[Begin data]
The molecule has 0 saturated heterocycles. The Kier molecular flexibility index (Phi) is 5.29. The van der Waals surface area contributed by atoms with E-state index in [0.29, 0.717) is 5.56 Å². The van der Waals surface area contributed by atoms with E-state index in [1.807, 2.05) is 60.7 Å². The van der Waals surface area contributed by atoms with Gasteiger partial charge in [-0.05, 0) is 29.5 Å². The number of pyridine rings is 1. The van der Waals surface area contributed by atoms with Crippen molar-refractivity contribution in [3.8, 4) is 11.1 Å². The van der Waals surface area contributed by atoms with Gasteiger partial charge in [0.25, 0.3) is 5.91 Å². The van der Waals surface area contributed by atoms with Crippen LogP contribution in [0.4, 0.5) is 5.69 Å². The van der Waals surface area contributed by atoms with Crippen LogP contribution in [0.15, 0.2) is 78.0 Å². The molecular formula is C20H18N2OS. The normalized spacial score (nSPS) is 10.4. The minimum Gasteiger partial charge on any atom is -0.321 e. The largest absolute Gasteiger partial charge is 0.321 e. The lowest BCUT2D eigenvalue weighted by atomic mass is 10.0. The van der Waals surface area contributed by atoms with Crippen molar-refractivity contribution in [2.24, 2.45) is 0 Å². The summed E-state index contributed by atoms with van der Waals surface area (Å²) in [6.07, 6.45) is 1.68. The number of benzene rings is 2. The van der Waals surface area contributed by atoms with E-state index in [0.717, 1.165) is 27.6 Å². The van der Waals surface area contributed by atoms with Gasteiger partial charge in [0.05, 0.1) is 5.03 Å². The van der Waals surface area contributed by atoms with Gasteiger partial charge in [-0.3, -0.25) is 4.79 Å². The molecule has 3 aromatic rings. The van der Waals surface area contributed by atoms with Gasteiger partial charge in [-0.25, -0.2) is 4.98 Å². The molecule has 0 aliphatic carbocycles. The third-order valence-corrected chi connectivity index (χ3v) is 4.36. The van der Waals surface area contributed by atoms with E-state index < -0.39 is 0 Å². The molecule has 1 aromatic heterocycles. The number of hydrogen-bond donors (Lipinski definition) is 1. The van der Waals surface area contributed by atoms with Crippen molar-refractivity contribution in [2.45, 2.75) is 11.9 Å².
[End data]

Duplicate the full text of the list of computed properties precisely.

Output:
The molecule has 0 saturated heterocycles. The Kier molecular flexibility index (Phi) is 5.29. The van der Waals surface area contributed by atoms with E-state index in [0.29, 0.717) is 5.56 Å². The van der Waals surface area contributed by atoms with E-state index in [1.807, 2.05) is 60.7 Å². The van der Waals surface area contributed by atoms with Gasteiger partial charge in [-0.05, 0) is 29.5 Å². The number of pyridine rings is 1. The van der Waals surface area contributed by atoms with Crippen molar-refractivity contribution in [3.8, 4) is 11.1 Å². The van der Waals surface area contributed by atoms with Gasteiger partial charge in [0.25, 0.3) is 5.91 Å². The van der Waals surface area contributed by atoms with Crippen LogP contribution in [0.4, 0.5) is 5.69 Å². The van der Waals surface area contributed by atoms with Crippen LogP contribution in [0.15, 0.2) is 78.0 Å². The molecular formula is C20H18N2OS. The normalized spacial score (nSPS) is 10.4. The minimum Gasteiger partial charge on any atom is -0.321 e. The largest absolute Gasteiger partial charge is 0.321 e. The lowest BCUT2D eigenvalue weighted by atomic mass is 10.0. The van der Waals surface area contributed by atoms with Crippen molar-refractivity contribution in [2.24, 2.45) is 0 Å². The summed E-state index contributed by atoms with van der Waals surface area (Å²) in [6.07, 6.45) is 1.68. The number of benzene rings is 2. The van der Waals surface area contributed by atoms with E-state index in [0.717, 1.165) is 27.6 Å². The van der Waals surface area contributed by atoms with Gasteiger partial charge in [0.05, 0.1) is 5.03 Å². The van der Waals surface area contributed by atoms with Gasteiger partial charge in [-0.3, -0.25) is 4.79 Å². The molecule has 3 aromatic rings. The van der Waals surface area contributed by atoms with Gasteiger partial charge in [-0.25, -0.2) is 4.98 Å². The molecule has 0 aliphatic carbocycles. The third-order valence-corrected chi connectivity index (χ3v) is 4.36. The van der Waals surface area contributed by atoms with E-state index < -0.39 is 0 Å². The molecule has 1 aromatic heterocycles. The number of hydrogen-bond donors (Lipinski definition) is 1. The van der Waals surface area contributed by atoms with Crippen molar-refractivity contribution in [2.45, 2.75) is 11.9 Å².